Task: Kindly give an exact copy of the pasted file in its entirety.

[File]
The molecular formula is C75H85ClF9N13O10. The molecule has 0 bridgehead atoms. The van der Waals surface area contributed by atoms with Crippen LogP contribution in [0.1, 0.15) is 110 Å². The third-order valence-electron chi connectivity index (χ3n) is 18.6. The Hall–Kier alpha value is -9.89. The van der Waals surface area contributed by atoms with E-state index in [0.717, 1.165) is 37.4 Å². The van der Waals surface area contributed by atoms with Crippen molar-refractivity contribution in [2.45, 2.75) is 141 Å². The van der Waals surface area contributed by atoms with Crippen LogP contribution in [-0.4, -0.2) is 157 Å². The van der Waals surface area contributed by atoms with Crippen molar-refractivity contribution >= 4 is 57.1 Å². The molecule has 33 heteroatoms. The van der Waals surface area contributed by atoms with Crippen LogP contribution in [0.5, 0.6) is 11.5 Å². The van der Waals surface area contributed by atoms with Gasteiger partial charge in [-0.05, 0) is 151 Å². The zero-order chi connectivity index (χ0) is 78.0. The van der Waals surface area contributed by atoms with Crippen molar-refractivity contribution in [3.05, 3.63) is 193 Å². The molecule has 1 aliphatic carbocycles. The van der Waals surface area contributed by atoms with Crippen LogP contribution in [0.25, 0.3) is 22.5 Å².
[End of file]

The molecular formula is C75H85ClF9N13O10. The molecule has 0 bridgehead atoms. The van der Waals surface area contributed by atoms with Crippen LogP contribution in [0.1, 0.15) is 110 Å². The third-order valence-electron chi connectivity index (χ3n) is 18.6. The Hall–Kier alpha value is -9.89. The van der Waals surface area contributed by atoms with E-state index in [0.717, 1.165) is 37.4 Å². The van der Waals surface area contributed by atoms with Crippen molar-refractivity contribution in [2.45, 2.75) is 141 Å². The van der Waals surface area contributed by atoms with Crippen LogP contribution in [-0.4, -0.2) is 157 Å². The van der Waals surface area contributed by atoms with Crippen molar-refractivity contribution >= 4 is 57.1 Å². The molecule has 33 heteroatoms. The van der Waals surface area contributed by atoms with Crippen LogP contribution in [0.5, 0.6) is 11.5 Å². The van der Waals surface area contributed by atoms with Gasteiger partial charge in [-0.05, 0) is 151 Å². The zero-order chi connectivity index (χ0) is 78.0. The van der Waals surface area contributed by atoms with Crippen molar-refractivity contribution in [3.05, 3.63) is 193 Å². The molecule has 1 aliphatic carbocycles. The van der Waals surface area contributed by atoms with Crippen LogP contribution in [0.25, 0.3) is 22.5 Å².